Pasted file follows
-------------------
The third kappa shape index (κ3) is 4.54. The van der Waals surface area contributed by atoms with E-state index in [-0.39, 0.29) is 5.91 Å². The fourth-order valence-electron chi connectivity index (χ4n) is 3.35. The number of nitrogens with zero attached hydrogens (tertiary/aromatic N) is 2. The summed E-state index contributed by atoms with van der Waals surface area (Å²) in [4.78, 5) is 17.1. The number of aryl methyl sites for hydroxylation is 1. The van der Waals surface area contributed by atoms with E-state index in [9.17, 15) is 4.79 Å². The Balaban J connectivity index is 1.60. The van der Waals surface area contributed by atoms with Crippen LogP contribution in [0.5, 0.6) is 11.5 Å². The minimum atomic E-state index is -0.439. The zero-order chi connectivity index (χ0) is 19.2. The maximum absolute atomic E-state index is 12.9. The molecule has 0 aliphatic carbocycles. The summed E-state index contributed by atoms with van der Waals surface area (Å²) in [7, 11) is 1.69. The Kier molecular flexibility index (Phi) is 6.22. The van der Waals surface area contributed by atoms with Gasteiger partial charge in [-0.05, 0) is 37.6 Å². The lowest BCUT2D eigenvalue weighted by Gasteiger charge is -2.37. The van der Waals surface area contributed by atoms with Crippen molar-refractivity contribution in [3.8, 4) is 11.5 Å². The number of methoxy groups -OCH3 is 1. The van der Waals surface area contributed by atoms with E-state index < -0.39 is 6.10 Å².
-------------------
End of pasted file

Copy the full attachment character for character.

The third kappa shape index (κ3) is 4.54. The van der Waals surface area contributed by atoms with E-state index in [-0.39, 0.29) is 5.91 Å². The fourth-order valence-electron chi connectivity index (χ4n) is 3.35. The number of nitrogens with zero attached hydrogens (tertiary/aromatic N) is 2. The summed E-state index contributed by atoms with van der Waals surface area (Å²) in [4.78, 5) is 17.1. The number of aryl methyl sites for hydroxylation is 1. The van der Waals surface area contributed by atoms with E-state index in [9.17, 15) is 4.79 Å². The Balaban J connectivity index is 1.60. The van der Waals surface area contributed by atoms with Crippen LogP contribution in [0.5, 0.6) is 11.5 Å². The minimum atomic E-state index is -0.439. The zero-order chi connectivity index (χ0) is 19.2. The maximum absolute atomic E-state index is 12.9. The molecule has 0 aliphatic carbocycles. The summed E-state index contributed by atoms with van der Waals surface area (Å²) in [7, 11) is 1.69. The Kier molecular flexibility index (Phi) is 6.22. The van der Waals surface area contributed by atoms with Gasteiger partial charge in [-0.05, 0) is 37.6 Å². The lowest BCUT2D eigenvalue weighted by Gasteiger charge is -2.37. The van der Waals surface area contributed by atoms with Crippen molar-refractivity contribution in [3.8, 4) is 11.5 Å². The number of methoxy groups -OCH3 is 1. The van der Waals surface area contributed by atoms with E-state index < -0.39 is 6.10 Å².